Microsoft and partners launch key digital resources for PWDs

Microsoft Philippines, in partnership with the ATRIEV Computer Training Center for the Blind, the CBM Livelihood Cluster, CBM Philippines, Ateneo de Manila University Education Department, and NORFIL Foundation today launched key resources for persons with disabilities (PWDs) during the We Can Do I.T. Employers Forum at Microsoft’s headquarters in Makati City.

These key resources are the Digital Literacy Training Manual for teaching the visually impaired, and the employment portal for PWDs seeking job and entrepreneurship opportunities.

The Digital Literacy Training Manual is a comprehensive step-by-step guide for teachers and trainers who want to introduce the use of Microsoft productivity tools in tandem with a screen reader software for teaching the visually impaired. The manual also includes modules on soft skills customized to their needs and abilities.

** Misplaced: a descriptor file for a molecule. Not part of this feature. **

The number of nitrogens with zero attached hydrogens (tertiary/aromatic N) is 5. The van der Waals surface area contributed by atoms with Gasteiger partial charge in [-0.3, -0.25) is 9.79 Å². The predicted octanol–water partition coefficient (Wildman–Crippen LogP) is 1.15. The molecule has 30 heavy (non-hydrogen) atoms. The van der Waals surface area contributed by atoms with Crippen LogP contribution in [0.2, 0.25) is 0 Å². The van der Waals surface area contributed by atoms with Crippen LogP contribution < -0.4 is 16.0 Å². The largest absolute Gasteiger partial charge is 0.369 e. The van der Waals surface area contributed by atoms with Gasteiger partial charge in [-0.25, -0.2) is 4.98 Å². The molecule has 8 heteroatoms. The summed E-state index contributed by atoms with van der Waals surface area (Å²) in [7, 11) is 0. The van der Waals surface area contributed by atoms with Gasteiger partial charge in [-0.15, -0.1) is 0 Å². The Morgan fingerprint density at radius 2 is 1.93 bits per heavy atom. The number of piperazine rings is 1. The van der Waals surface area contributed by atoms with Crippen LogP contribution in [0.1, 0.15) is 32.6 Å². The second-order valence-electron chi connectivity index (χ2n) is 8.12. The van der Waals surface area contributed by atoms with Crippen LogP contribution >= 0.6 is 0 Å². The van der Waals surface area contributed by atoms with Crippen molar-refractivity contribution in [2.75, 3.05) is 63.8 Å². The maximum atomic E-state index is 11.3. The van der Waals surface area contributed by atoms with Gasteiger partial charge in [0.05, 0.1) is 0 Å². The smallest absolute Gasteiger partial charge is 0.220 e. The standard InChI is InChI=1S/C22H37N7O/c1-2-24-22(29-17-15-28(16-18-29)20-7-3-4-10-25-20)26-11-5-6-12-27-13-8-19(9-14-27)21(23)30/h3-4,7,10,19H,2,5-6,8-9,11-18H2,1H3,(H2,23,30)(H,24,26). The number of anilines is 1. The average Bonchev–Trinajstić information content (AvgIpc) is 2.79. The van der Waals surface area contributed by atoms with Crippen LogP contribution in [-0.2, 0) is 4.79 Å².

The manual is written by visually impaired trainers themselves who have shared their years of experience in teaching digital literacy and soft skills to the visually impaired. It is a joint project of Microsoft Philippines, ATRIEV Computer Training Center for the Blind, and Ateneo de Manila University’s Education Department.

Also launched is, an online job and livelihood resource hub connecting persons with disabilities seeking employment or entrepreneurship in the Philippines. It is managed by the Foundation for These-Abled Persons, Inc. (FTI). The website also provides a place for employers to announce job openings for persons with disabilities.

According to Microsoft Philippines Legal and Corporate Affairs Director Attorney Raul Cortez, the introduction of the manual is an achievement that will equip PWDs towards a brighter future. “Microsoft Philippines, ATRIEV, CBM Philippines, the Ateneo, and NORFIL Foundation all worked hard in bringing these resources from ideas to fruition. We share the belief that given the right tools, PWDs have great potential and capacity to truly contribute to nation-building through their drive and talents. We look forward to seeing how these new resources can improve many lives.”

These new efforts augment Microsoft’s contribution to technologies that aid the visually impaired. Currently, Microsoft has the Seeing AI app (downloadable for free in IOS devices), which uses AI to identify visual cues such as faces, emotions, and handwriting. That data is then converted into audio descriptions for the visually impaired.